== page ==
China’s National Population and Family Planning Commission recently conducted a study on attitudes towards marriage. It found that 66 percent of males believe it is unnecessary to own a home and car before proposing; 52 percent of females consider these a prerequisite. Perhaps more tellingly, the study also found that 70 percent of Chinese women aged 18-25 have what is called an “Uncle Complex”. In other words, they prefer male companions a decade older than themselves, seeing them as financially stable and better able to provide for a family.
Rural parents, of course, are eager to see their daughters marry well. China’s 30-year economic upsurge has not brought the same gains to the countryside as it has to cities, and older villagers can still remember the hardships and famine caused by the Great Leap Forward under Mao’s regime, in which millions perished. Parents allow their daughters to work in faraway cities, sometimes with borrowed ID cards and false names, because today one girl in a factory can provide more for the family than two boys at home. The young women send back money and maybe they find a wealthy son-in-law as well.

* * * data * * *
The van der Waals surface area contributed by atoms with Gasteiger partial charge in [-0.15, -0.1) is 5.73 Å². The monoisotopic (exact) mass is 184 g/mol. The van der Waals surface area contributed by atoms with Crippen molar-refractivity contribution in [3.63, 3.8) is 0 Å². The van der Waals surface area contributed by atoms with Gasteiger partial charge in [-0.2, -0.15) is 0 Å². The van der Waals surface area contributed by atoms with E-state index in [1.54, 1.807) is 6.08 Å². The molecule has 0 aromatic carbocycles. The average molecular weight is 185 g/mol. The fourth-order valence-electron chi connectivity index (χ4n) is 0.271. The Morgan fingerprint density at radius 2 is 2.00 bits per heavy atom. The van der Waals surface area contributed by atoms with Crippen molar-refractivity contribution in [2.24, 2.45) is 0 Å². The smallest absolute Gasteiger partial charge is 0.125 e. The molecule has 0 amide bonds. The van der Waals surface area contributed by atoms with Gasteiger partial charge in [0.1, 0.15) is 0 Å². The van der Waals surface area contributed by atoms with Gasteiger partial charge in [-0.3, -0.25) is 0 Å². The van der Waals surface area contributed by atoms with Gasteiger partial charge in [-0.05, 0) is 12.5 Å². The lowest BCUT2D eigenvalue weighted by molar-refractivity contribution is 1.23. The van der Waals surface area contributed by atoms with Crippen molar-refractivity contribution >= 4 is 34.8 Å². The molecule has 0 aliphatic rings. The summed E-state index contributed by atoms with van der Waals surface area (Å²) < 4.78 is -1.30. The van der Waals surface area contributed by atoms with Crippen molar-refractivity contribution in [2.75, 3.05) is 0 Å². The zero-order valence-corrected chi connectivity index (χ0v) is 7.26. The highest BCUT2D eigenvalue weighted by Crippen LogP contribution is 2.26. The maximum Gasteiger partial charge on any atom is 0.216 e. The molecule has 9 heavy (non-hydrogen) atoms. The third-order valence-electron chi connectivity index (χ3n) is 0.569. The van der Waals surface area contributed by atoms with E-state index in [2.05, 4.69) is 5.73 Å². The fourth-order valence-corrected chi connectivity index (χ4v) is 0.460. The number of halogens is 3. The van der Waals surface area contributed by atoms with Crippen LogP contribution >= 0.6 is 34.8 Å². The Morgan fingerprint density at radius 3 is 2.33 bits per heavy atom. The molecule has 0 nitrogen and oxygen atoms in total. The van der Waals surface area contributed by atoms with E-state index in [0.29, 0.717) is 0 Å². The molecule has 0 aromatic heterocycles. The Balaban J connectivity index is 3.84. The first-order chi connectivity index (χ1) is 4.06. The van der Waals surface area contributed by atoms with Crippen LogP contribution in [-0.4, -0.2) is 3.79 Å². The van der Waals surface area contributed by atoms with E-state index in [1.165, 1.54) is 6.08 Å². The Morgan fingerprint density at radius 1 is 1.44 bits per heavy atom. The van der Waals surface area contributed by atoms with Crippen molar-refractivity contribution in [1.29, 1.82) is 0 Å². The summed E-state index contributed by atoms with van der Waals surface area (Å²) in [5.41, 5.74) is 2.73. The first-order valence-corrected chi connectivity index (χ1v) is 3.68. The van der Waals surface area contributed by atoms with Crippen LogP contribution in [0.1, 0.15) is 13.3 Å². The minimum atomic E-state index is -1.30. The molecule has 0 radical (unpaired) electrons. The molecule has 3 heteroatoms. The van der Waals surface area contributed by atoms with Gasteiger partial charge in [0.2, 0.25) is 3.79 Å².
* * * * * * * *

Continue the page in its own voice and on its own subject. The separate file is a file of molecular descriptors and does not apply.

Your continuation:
Village men seldom marry up the social scale. But they too have aging parents pressing them to produce grandchildren and not become “barren branches” incapable of fulfilling the traditional ethical dictate of continuing the family line.
Chinese men generally get married between the ages of 22 and 27. Under China’s marriage law, men can marry at 22 and women at 20. There is mounting political pressure to lower this age to 18 for both, though the actual average age has risen over the past decade to 26.7 for men and 24.9 for women. Statistically, men have a lower probability of tying the knot after 28. The outlook is worse for single men in humble inland and western provinces. There some have given up hope of finding a wife domestically and now look abroad. Thanks to the internet, they turn to Southeast Asian countries like Myanmar and Vietnam, where “marriage brokers” offer brides for sale on-line, sometimes at half the price of a traditional Chinese dowry.